The mystery of the blue color of plants
1992/12/01 Elhuyar Zientzia Iturria: Elhuyar aldizkaria
When a blue or red flower wrinkles, it loses color. For over a hundred years phytochemicals have been trying to understand this phenomenon.
For some time we know that the blue color of the flowers is given by anthocyanins. Even if they seem stable, when they leave the flower they lose color. In 1915 the chemist Willstatter pointed out that the cause of discoloration was the direct consequence of the tendency of alkalizing, but warning that the sweating of the flowers was acidic or neutral.
In 1919 color was considered to depend on the complex metallic components of anthocyanins. In 1958 the Japanese Hayashi managed to extract the pigment from the blue flower “Commelina communis” and called it commelinine. He said blue was a product of magnesium, but he did not study the phenomenon any more.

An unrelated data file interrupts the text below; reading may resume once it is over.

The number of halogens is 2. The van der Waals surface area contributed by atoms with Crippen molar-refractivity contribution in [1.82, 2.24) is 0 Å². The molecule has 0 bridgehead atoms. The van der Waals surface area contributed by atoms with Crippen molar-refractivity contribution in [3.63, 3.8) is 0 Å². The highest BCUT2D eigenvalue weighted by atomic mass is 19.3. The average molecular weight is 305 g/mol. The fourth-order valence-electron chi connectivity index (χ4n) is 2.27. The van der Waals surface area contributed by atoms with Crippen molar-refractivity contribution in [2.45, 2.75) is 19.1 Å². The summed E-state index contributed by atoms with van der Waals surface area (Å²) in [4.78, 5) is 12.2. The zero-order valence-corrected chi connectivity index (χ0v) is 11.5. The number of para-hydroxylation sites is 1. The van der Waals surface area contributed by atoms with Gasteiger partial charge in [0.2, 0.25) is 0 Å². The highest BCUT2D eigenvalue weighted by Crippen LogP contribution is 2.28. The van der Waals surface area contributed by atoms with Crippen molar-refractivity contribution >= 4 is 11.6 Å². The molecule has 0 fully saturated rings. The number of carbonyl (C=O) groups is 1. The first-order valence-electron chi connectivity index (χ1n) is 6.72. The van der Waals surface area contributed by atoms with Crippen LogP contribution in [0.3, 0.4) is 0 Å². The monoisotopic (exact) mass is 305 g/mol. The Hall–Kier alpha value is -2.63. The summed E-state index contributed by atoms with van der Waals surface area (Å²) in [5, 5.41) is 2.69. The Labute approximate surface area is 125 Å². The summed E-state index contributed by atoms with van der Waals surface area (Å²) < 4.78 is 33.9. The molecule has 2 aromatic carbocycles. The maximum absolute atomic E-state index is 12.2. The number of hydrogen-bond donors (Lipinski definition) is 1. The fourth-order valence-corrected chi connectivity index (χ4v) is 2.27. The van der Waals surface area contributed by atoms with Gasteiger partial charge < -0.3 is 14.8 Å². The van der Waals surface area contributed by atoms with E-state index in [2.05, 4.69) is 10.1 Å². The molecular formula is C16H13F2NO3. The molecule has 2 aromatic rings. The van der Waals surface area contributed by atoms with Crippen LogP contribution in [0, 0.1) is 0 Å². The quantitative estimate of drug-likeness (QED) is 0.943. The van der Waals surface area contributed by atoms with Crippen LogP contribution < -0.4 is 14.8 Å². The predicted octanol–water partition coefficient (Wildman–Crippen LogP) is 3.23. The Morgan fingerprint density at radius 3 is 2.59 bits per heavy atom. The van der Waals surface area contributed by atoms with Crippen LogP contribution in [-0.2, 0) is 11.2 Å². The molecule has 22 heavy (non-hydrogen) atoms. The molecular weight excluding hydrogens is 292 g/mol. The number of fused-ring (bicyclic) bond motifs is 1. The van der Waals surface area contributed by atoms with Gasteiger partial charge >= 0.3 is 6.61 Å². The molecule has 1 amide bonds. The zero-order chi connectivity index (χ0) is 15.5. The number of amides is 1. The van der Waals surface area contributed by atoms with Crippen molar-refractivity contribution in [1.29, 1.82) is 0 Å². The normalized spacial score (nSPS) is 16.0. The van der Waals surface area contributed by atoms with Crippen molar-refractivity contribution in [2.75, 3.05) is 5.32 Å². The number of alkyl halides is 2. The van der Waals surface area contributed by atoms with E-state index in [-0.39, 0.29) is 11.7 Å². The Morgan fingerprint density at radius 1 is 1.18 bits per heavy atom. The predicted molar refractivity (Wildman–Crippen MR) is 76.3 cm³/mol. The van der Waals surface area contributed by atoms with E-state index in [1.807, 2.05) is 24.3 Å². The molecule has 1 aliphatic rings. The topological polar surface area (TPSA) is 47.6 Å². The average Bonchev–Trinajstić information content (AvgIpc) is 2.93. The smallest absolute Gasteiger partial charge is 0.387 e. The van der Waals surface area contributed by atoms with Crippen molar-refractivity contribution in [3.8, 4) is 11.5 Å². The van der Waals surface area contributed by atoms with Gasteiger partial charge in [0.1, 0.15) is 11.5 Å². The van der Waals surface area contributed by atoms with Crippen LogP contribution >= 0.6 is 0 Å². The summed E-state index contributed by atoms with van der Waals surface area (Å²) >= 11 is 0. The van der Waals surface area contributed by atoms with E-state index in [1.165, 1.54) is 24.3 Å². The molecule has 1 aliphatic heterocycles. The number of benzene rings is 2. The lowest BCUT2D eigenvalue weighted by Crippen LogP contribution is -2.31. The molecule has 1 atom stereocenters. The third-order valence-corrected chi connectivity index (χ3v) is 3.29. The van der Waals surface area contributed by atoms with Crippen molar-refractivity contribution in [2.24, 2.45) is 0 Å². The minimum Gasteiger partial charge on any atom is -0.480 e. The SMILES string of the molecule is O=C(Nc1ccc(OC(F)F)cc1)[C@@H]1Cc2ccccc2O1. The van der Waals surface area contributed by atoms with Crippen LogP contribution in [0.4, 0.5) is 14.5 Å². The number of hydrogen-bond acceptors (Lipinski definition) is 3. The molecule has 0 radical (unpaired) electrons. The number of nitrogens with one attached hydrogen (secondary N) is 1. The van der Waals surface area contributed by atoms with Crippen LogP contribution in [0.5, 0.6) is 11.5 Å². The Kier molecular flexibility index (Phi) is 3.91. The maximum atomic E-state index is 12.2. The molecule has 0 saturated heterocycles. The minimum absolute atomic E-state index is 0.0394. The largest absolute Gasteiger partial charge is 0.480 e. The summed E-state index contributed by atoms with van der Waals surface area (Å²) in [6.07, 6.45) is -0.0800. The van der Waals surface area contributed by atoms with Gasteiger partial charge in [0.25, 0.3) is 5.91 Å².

Recently a group of Japanese chemists have explained the structure of blue pigmentation as a result of expensive research.
After the extraction of “commelinine”, Weissenberg’s crystallographic chamber, X-ray crystallography, synchrotron radiation, gaseous chromatography and nuclear magnetic resonance have concluded that blue pigments are formed from elements ordered as propellers and the stabilization of magnesians.
The molecule thus produced is a supermolecule whose coating attracts water, while the inside rejects it. It seems that this supermolecule needs the pressure of external water to live. Therefore, while the petal is hydrated, the molecule is stable, but when it loses water it decomposes and the blue color becomes gray.